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SA Partridge

@ Sunday Times Books LIVE

A few favourites of 2008

Young adult books are fun. I don’t see reading them as a chore, rather an essential part of what I love doing.

Here are my top five for this year.

Please bear in mind that a lot of these were not necessarily published in 2008, but my reading list is pretty scary so I might only have got to them this year. Yes, it’s that bad.

twilight.jpgTwilight by Stephenie Meyer

I just finished reading this book in time for Twilight fever to hit the world. It’s simply gorgeous. The love affair between a young girl and a hundred year old vampire is beautifully told and I couldn’t put it down. I think I read it in about four hours or something silly like that. Other than a small plot hole and the inevitable teenage melodrama it really is wonderful.

graveyard.jpgThe Graveyard Book by Neil Gaiman

Another favourite. This spooky tale about a boy named Nobody was highly enjoyable, especially the unexpected twist about the Man Jack. I have an entire pile of unread Gaiman’s at home, not to mention the Sandman graphic novels, but I made space for this one after reading an introduction to it in M is for Magic and got very excited. It didn’t disappoint.

mariah.jpgMariah Mundi and the Midas Box by G.P Taylor

I confess that I picked up this book knowing nothing about the series or the author and it turned out to be a stunning read that kept me entertained on many a cold morning’s bus journey. Mariah Mundi’s parents have disappeared and he is sold to the service industry. This is awful in itself but it doesn’t end there. The boy finds himself in a wallop of an adventure involving kidnappers, smugglers, a sailor, a kraken and all manner of ridiculous things. It’s great.

magic.jpgM is for Magic by Neil Gaiman

Another Gaiman that made the list. This is a collection of short stories ranging from scary, macabre to just plain sweet – like the above mentioned intro to The Graveyard Book. There are some gems in this book which is an excellent addition to anyone who is a collector of Gaiman, like myself.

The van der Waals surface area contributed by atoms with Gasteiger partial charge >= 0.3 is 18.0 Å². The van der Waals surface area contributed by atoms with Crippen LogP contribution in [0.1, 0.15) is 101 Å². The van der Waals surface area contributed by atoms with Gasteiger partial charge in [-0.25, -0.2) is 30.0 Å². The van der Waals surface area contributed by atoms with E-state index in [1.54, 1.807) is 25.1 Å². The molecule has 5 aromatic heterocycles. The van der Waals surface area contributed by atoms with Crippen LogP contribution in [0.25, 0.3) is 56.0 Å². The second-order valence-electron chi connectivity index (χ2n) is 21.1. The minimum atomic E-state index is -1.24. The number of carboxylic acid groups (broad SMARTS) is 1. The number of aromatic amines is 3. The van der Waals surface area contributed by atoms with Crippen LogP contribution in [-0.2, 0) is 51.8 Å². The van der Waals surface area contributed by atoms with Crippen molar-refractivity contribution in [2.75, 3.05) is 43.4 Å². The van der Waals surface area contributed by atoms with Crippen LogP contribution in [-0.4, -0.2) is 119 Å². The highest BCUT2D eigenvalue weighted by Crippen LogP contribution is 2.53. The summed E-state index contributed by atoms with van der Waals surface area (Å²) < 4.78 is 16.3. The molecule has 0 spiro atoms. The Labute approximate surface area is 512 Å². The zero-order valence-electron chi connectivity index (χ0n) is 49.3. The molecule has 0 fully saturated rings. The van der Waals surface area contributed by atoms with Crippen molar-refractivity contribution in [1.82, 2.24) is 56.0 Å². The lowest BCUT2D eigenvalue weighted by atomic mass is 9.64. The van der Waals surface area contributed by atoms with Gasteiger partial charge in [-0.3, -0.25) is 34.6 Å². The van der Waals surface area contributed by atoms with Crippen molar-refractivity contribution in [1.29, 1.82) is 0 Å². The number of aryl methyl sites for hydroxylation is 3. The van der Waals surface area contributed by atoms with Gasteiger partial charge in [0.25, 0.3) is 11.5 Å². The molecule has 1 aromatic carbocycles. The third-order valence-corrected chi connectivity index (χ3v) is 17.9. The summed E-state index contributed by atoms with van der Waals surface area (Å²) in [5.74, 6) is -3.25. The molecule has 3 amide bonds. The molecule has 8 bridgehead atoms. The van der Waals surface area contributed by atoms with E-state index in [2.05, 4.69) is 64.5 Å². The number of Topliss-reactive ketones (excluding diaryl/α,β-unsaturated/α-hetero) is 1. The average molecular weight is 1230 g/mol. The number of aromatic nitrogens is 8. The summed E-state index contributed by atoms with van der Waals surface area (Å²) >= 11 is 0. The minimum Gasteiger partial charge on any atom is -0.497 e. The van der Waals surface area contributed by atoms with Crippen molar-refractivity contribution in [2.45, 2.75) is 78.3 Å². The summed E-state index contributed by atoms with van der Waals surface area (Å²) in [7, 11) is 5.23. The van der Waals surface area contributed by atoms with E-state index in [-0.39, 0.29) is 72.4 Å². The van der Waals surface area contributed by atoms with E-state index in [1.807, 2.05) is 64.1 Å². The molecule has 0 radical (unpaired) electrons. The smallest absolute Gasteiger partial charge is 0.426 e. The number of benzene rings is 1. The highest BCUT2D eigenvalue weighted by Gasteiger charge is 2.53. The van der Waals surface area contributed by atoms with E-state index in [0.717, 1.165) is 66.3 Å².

simon.jpgSimon Dark by Steve Niles and Scott Hampton

Simon Dark is a DC Graphic Novel character that is punted as Gotham City’s other protector. He’s like a raggedy-andy type anti-hero that helps people that are in trouble in exchange for small change. The difference between Simon Dark and Batman? People actually like him. The artwork was done by the same guys that did 30 Days of Night – incidentally another one of my favourite graphic novels.

That’s all folks. Come back next year for more.


Recent comments:

  • <a href="" rel="nofollow">Helen</a>
    December 23rd, 2008 @16:13 #

    Thanks, Sally. I like YA novels too, but my tastes are a bit more sedate than yours -- I like Garth Nix, esp the Sabriel series.

  • <a href="" rel="nofollow">Sally</a>
    December 23rd, 2008 @16:19 #

    I read those aaaaaaages ago Helen. There's a new called Clariel: The Lost Abhorsen due out in 2010.

  • <a href="" rel="nofollow">Alex Smith</a>
    Alex Smith
    December 23rd, 2008 @22:31 #

    Never heard of it, but I love the look of Simon Dark-- from the small picture I can see, he reminds me a little (appearance-wise) of Edward Scissorhands. Perhaps it's just the pale skin... Tim Burton...oh my that reminds me of a book of poetry by Tim Burton lurking somewhere on my, found it: The Melancholy Death of Oyster Boy. This one is is my favourite, it has a picture of skinny stick boy and a long-lashed match...
    Stick Boy liked Match Girl,
    he liked her a lot.
    He liked her cute figure,
    he thought she was hot.
    But could a flame ever burn
    for a match and a stick?
    It did quite literally;
    he burned up pretty quick.


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